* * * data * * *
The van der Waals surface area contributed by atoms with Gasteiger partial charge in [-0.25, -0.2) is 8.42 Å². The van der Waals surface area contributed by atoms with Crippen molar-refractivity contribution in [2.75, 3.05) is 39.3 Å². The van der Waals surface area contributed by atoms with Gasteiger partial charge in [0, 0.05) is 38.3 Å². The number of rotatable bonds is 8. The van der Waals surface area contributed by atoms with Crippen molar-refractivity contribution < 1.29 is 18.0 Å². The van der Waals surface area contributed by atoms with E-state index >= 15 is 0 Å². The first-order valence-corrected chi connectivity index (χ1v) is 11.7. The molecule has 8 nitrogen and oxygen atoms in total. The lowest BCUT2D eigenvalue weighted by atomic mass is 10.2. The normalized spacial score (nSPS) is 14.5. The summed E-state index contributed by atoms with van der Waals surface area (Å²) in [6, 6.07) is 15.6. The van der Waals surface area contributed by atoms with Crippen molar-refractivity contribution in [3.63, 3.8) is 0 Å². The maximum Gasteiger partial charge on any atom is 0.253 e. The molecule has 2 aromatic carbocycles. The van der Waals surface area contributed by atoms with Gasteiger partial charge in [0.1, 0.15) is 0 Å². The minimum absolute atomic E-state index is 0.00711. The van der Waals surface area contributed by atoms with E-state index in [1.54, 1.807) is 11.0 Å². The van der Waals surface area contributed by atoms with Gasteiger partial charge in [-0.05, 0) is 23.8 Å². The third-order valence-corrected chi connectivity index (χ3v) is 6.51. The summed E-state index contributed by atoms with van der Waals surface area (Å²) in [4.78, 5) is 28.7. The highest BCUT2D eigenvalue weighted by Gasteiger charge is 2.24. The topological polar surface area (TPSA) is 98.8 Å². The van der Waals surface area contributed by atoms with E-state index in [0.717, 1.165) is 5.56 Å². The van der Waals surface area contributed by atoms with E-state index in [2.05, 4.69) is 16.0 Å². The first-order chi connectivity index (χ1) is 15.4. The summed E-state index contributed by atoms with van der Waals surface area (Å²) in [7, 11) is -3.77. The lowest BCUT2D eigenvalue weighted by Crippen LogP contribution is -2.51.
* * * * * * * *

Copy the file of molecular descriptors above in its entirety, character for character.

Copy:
The van der Waals surface area contributed by atoms with Gasteiger partial charge in [-0.25, -0.2) is 8.42 Å². The van der Waals surface area contributed by atoms with Crippen molar-refractivity contribution in [2.75, 3.05) is 39.3 Å². The van der Waals surface area contributed by atoms with Gasteiger partial charge in [0, 0.05) is 38.3 Å². The number of rotatable bonds is 8. The van der Waals surface area contributed by atoms with Crippen molar-refractivity contribution < 1.29 is 18.0 Å². The van der Waals surface area contributed by atoms with E-state index >= 15 is 0 Å². The first-order valence-corrected chi connectivity index (χ1v) is 11.7. The molecule has 8 nitrogen and oxygen atoms in total. The lowest BCUT2D eigenvalue weighted by atomic mass is 10.2. The normalized spacial score (nSPS) is 14.5. The summed E-state index contributed by atoms with van der Waals surface area (Å²) in [6, 6.07) is 15.6. The van der Waals surface area contributed by atoms with Crippen molar-refractivity contribution in [3.63, 3.8) is 0 Å². The maximum Gasteiger partial charge on any atom is 0.253 e. The molecule has 2 aromatic carbocycles. The van der Waals surface area contributed by atoms with Gasteiger partial charge in [0.1, 0.15) is 0 Å². The minimum absolute atomic E-state index is 0.00711. The van der Waals surface area contributed by atoms with E-state index in [1.54, 1.807) is 11.0 Å². The van der Waals surface area contributed by atoms with Gasteiger partial charge in [-0.05, 0) is 23.8 Å². The third-order valence-corrected chi connectivity index (χ3v) is 6.51. The summed E-state index contributed by atoms with van der Waals surface area (Å²) in [4.78, 5) is 28.7. The highest BCUT2D eigenvalue weighted by Gasteiger charge is 2.24. The topological polar surface area (TPSA) is 98.8 Å². The van der Waals surface area contributed by atoms with E-state index in [0.717, 1.165) is 5.56 Å². The van der Waals surface area contributed by atoms with E-state index in [2.05, 4.69) is 16.0 Å². The first-order chi connectivity index (χ1) is 15.4. The summed E-state index contributed by atoms with van der Waals surface area (Å²) in [7, 11) is -3.77. The lowest BCUT2D eigenvalue weighted by Crippen LogP contribution is -2.51.